Is the LP a continuation of your usual style or have you switched it up? How much different are LPs than EPs?

Most of the tracks are, but creating an album gives you the opportunity to create tracks that would never work on an EP, tracks that help build the overall story. With more tracks on a LP there is room to tell a bigger story. That’s why most DJ’s like to play longer sets, because you can take the audience on a journey from beginning to end. The same goes for this LP. All the tracks together build a unique story that would not have worked without less dance-floor oriented tracks like ‘Sap’, ‘Letting Go’ or ‘Like a Flock of Birds in the Sky’.

How did you find the process? What did you learn?

Absolutely amazing! Working together with friends and family on this was the absolute bomb. I learn new stuff with every track I make, so making this LP was like going to college. Especially, like I mentioned earlier, about my own workflow and in what direction I want to develop it and how combining your creativity with that from others can lift the music and the creation process to totally different heights.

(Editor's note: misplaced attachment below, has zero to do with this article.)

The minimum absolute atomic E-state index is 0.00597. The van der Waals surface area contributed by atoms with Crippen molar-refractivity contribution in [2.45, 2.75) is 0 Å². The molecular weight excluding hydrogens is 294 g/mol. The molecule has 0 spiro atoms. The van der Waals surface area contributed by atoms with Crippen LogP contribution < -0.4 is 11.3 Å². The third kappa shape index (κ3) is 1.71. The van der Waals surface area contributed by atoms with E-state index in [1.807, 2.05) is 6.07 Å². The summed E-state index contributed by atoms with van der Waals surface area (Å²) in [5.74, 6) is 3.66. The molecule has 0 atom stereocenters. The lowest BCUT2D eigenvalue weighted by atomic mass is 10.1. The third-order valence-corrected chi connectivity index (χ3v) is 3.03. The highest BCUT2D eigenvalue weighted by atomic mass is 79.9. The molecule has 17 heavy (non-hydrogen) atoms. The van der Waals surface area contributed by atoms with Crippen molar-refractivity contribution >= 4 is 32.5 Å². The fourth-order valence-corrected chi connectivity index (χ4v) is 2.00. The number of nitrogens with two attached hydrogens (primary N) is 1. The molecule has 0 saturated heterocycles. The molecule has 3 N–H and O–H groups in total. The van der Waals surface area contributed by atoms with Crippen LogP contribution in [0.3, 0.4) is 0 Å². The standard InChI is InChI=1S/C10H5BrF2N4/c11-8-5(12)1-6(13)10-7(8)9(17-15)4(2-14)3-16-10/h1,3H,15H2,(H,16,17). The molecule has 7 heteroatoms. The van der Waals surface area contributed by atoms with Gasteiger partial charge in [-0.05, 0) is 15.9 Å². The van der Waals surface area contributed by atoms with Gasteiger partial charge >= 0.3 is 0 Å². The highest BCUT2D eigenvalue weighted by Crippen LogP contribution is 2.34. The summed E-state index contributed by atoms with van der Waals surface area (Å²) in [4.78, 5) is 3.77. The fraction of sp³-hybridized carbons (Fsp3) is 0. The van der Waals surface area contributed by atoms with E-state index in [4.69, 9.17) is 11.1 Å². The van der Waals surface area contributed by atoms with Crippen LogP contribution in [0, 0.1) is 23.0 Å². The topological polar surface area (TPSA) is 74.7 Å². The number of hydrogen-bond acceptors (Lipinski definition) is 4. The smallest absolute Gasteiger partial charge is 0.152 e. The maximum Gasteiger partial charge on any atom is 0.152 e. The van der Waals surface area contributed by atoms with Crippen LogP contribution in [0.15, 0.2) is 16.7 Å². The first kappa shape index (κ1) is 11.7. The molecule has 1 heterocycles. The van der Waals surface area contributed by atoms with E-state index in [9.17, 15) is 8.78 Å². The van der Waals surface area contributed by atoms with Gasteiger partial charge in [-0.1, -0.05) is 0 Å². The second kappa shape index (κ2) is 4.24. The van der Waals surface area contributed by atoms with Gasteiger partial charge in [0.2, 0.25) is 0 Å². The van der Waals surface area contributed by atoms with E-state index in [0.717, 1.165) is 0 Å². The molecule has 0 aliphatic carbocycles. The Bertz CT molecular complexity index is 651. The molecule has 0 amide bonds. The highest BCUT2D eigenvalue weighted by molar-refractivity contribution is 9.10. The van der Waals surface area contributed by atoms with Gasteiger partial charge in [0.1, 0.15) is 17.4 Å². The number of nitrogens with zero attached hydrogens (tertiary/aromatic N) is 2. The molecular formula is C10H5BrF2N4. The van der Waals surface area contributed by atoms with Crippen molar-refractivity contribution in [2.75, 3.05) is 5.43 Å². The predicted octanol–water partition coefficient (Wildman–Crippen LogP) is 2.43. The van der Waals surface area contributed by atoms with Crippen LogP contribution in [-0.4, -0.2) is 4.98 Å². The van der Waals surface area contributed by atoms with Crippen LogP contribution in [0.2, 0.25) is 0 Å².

How did your relationship with Filth on Acid come about?

After finishing my first techno track I sent it to a couple of friends for some feedback, like every producer does. I had no idea that one of those friends turned out to be close with Reinier Zonneveld. He then sent the track to Reinier for some feedback and that’s how Reinier and I started talking. In the following year he helped me with my music and eventually released my first EP on Filth On Acid as his second release of the label. Thanks to Reinier I’m able to follow my passion for making music. I cannot be more grateful for everything he has done for me! 

What else have you got coming up/are you working on?

At the moment I’m in contact with one of my favorite labels to release a new EP. Really looking forward to working with them. Hopefully I can share some more info soon.

You can listen to Mees’ SM Mixtape below and also purchase his ‘Big Thoughts Like Elephants’ here

For our new mixtape, we host an artist who love at Sweet Musique : Mees Salomé <3 New EP produced by Mees Salomé =>